Addressing investor concerns about a Labour government

Labour’s recent Business Conference and commitment to not increasing corporation tax shows it wants to reassure business it will pursue largely centrist, business-friendly policies in government. 

But Labour has also challenged business in areas like employment reform and there is policy uncertainty and risk in others. The sell-side needs to get potential investors comfortable with these risks when selling an asset.  

Much policy uncertainty derives from Labour’s appetite for a more active state. We can expect more regulatory and fiscal interventions, like the proposed extended windfall tax on oil and gas producers and VAT on private school fees.  

As the election nears, Labour’s focus is shifting away from policy development and towards campaigning. Its manifesto will be slim and focused. In areas where it does not have detailed policies,  Labour will be influenced by civil servants and third parties in government.

Below we set out recommendations for the sell-side to incorporate into pre-exit planning, vendor due diligence, messaging, and sales process. 

1. Show that the asset’s management understands the risks and opportunities and how it is preparing for plausible policy scenarios under a Labour government 

The sell-side should show how the asset can mitigate risks. For example, through product and market diversification, or enhanced advocacy with the Labour Party and its stakeholders. 

Evidence that political and regulatory risks are included in board discussions or risk registers can help persuade potential investors that they have been anticipated and managed. 

2. Show how the asset has successfully addressed policy challenges or opportunities in the past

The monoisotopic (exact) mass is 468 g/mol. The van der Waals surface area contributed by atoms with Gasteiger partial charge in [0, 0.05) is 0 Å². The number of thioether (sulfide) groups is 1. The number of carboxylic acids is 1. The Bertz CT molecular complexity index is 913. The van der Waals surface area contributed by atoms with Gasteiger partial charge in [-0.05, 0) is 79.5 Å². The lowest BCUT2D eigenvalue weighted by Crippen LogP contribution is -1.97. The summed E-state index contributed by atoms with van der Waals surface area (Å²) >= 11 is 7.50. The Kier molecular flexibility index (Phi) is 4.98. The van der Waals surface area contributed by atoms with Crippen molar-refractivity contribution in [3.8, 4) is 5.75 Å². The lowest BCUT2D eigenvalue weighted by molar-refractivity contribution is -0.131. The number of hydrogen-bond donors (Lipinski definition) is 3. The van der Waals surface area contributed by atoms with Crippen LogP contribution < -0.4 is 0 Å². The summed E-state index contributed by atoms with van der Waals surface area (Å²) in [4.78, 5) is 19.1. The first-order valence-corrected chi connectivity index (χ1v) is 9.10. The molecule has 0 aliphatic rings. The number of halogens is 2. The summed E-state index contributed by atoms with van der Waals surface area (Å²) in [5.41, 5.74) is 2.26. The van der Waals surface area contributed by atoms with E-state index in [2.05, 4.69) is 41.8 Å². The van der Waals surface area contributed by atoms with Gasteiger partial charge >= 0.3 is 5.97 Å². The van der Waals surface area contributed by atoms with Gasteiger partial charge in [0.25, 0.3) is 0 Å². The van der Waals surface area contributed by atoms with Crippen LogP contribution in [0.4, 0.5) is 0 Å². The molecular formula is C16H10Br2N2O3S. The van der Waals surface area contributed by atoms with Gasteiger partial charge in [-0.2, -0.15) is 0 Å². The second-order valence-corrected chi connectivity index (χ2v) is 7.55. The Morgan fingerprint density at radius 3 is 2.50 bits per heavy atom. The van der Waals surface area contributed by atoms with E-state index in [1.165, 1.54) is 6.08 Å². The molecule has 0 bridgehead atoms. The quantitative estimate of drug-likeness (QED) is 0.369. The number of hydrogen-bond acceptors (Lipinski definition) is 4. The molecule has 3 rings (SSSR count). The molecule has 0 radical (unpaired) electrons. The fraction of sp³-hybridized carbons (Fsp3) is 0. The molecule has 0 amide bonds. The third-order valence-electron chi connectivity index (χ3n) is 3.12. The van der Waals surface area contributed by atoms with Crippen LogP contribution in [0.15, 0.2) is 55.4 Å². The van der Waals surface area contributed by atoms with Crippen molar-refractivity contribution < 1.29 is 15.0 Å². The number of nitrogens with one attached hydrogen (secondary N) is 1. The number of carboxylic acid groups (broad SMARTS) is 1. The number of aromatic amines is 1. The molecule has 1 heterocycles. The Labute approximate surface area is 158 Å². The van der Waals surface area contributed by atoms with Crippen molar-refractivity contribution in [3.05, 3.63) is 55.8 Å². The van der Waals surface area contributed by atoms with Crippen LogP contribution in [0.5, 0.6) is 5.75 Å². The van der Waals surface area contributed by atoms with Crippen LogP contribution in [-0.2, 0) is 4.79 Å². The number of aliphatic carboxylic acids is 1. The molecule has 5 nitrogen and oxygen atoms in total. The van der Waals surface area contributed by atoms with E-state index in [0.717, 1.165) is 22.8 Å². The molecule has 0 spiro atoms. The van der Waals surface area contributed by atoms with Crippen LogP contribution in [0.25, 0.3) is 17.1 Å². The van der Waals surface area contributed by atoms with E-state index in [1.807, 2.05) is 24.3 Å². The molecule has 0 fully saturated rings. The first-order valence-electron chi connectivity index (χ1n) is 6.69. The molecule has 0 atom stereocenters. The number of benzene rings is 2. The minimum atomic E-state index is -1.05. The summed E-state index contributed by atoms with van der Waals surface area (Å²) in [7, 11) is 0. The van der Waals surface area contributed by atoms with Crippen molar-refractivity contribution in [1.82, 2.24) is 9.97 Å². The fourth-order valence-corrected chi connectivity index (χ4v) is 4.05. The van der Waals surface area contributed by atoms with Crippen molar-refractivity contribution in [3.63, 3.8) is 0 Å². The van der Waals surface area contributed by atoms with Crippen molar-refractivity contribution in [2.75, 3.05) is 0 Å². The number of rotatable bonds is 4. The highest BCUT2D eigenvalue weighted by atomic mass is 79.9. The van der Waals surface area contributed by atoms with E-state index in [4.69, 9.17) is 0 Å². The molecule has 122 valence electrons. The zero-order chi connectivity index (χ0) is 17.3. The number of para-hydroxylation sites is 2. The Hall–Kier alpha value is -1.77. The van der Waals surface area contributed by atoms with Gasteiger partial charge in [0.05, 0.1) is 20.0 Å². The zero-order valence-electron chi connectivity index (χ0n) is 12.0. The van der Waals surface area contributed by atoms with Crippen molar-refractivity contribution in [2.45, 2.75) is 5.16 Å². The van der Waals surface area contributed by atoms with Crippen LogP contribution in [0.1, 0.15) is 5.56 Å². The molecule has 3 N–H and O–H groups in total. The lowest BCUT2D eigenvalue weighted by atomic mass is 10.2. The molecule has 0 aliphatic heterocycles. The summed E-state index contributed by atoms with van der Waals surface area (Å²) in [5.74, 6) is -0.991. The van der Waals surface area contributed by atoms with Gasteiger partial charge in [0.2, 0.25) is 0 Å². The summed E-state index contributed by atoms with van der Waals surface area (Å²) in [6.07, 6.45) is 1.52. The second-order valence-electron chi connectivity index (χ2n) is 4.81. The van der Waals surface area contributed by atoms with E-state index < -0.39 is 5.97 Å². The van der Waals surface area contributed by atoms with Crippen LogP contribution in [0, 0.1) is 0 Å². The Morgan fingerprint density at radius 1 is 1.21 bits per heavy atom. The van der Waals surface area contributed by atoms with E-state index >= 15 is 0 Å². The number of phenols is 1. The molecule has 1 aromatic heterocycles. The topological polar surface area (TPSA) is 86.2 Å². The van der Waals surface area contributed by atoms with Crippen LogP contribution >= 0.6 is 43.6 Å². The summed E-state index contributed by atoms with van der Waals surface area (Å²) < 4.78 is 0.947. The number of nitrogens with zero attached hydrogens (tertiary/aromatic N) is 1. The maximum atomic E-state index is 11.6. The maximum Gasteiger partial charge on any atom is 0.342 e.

The sell-side should present plausible, compelling narratives on how the asset has managed and will manage external risk successfully.  

It should show it has embraced policy-driven opportunity before and has worked with stakeholders to improve the regulatory and fiscal environment. 

This is an important indicator of how well a firm is likely to adapt and succeed under a future Labour government (particularly vs. competitors). 

3. Distinguish between Labour policy trends and ‘secular’ ones… 

There is a tendency to over-attribute policy developments to the preferences of whichever party or minister is in office.  

In practice, domestic policy often reflects wide trends in policy-making communities at national or global level supported by most parties. We call these secular trends (e.g. broad developments in monetary policy, public health, and urban planning). 

Analysis distinguishing secular trends from political difference helps to credibly establish where there will be continuity to address (unwarranted) anxiety about existing policy being radically reformed under Labour. 

4. But be clear on genuine areas of divergence, and how they will evolve 

Some commentators underplay the Labour leadership’s appetite for more radical change in areas like employment policy, public sector reform, childcare, skills and training, and the ‘greening’ of the economy. 

For example, while Labour’s significant dilution of its green energy plans – reducing a £28bn per year commitment to £23.7bn over five years – indicates its determination to avoid electorally damaging policies, it does not reflect desire to converge with the Conservatives on energy policy. 

It is important to assess and explain whether an asset in one of these sectors is likely to be subject to reforms, how it might be affected, and how it could mitigate risk.  

5. Clearly distinguish measures requiring legislative change  

Some reforms require major legislative change involving complex bills passing through parliament. This gives a long lead time to reforms affecting assets.  

Others can be achieved through slim legislation (statutory instruments) or existing ministerial powers. Labour is also likely to support greater regulatory action on consumer, ESG, and sovereign capability grounds. Stroke-of-pen risks will therefore increase in number and impact.